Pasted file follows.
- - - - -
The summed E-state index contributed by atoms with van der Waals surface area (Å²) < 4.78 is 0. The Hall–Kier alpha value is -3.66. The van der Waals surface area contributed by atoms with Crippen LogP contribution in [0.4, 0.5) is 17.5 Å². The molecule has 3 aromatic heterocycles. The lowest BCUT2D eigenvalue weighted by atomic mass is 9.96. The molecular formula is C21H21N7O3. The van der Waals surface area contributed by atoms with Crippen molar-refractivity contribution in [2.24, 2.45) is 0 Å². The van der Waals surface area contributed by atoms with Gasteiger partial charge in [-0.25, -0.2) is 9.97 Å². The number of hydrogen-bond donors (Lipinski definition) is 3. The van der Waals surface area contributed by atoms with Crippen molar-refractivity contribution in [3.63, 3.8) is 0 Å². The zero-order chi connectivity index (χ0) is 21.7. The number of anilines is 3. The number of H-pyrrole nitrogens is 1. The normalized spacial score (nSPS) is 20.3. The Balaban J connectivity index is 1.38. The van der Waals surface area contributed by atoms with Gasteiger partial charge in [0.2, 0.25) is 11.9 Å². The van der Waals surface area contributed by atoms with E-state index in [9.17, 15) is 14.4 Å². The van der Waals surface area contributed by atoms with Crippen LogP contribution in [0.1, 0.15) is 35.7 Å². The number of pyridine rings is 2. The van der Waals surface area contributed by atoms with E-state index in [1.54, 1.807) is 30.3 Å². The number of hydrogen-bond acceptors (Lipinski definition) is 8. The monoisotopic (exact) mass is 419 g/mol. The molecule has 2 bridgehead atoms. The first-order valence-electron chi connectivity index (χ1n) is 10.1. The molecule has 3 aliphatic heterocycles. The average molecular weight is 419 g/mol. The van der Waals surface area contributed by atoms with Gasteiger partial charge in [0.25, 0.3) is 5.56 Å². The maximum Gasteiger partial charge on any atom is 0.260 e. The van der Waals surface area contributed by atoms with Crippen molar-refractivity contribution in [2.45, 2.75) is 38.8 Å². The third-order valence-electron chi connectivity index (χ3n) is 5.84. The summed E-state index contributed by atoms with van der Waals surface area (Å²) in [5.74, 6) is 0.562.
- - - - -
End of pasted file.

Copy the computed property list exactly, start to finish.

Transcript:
The summed E-state index contributed by atoms with van der Waals surface area (Å²) < 4.78 is 0. The Hall–Kier alpha value is -3.66. The van der Waals surface area contributed by atoms with Crippen LogP contribution in [0.4, 0.5) is 17.5 Å². The molecule has 3 aromatic heterocycles. The lowest BCUT2D eigenvalue weighted by atomic mass is 9.96. The molecular formula is C21H21N7O3. The van der Waals surface area contributed by atoms with Crippen molar-refractivity contribution in [2.24, 2.45) is 0 Å². The van der Waals surface area contributed by atoms with Gasteiger partial charge in [-0.25, -0.2) is 9.97 Å². The number of hydrogen-bond donors (Lipinski definition) is 3. The van der Waals surface area contributed by atoms with Crippen molar-refractivity contribution in [3.63, 3.8) is 0 Å². The zero-order chi connectivity index (χ0) is 21.7. The number of anilines is 3. The number of H-pyrrole nitrogens is 1. The normalized spacial score (nSPS) is 20.3. The Balaban J connectivity index is 1.38. The van der Waals surface area contributed by atoms with Gasteiger partial charge in [0.2, 0.25) is 11.9 Å². The van der Waals surface area contributed by atoms with E-state index in [9.17, 15) is 14.4 Å². The van der Waals surface area contributed by atoms with Crippen LogP contribution in [0.1, 0.15) is 35.7 Å². The number of pyridine rings is 2. The van der Waals surface area contributed by atoms with E-state index in [1.54, 1.807) is 30.3 Å². The number of hydrogen-bond acceptors (Lipinski definition) is 8. The monoisotopic (exact) mass is 419 g/mol. The molecule has 2 bridgehead atoms. The first-order valence-electron chi connectivity index (χ1n) is 10.1. The molecule has 3 aliphatic heterocycles. The average molecular weight is 419 g/mol. The van der Waals surface area contributed by atoms with Gasteiger partial charge in [0.25, 0.3) is 5.56 Å². The maximum Gasteiger partial charge on any atom is 0.260 e. The van der Waals surface area contributed by atoms with Crippen molar-refractivity contribution in [2.45, 2.75) is 38.8 Å². The third-order valence-electron chi connectivity index (χ3n) is 5.84. The summed E-state index contributed by atoms with van der Waals surface area (Å²) in [5.74, 6) is 0.562.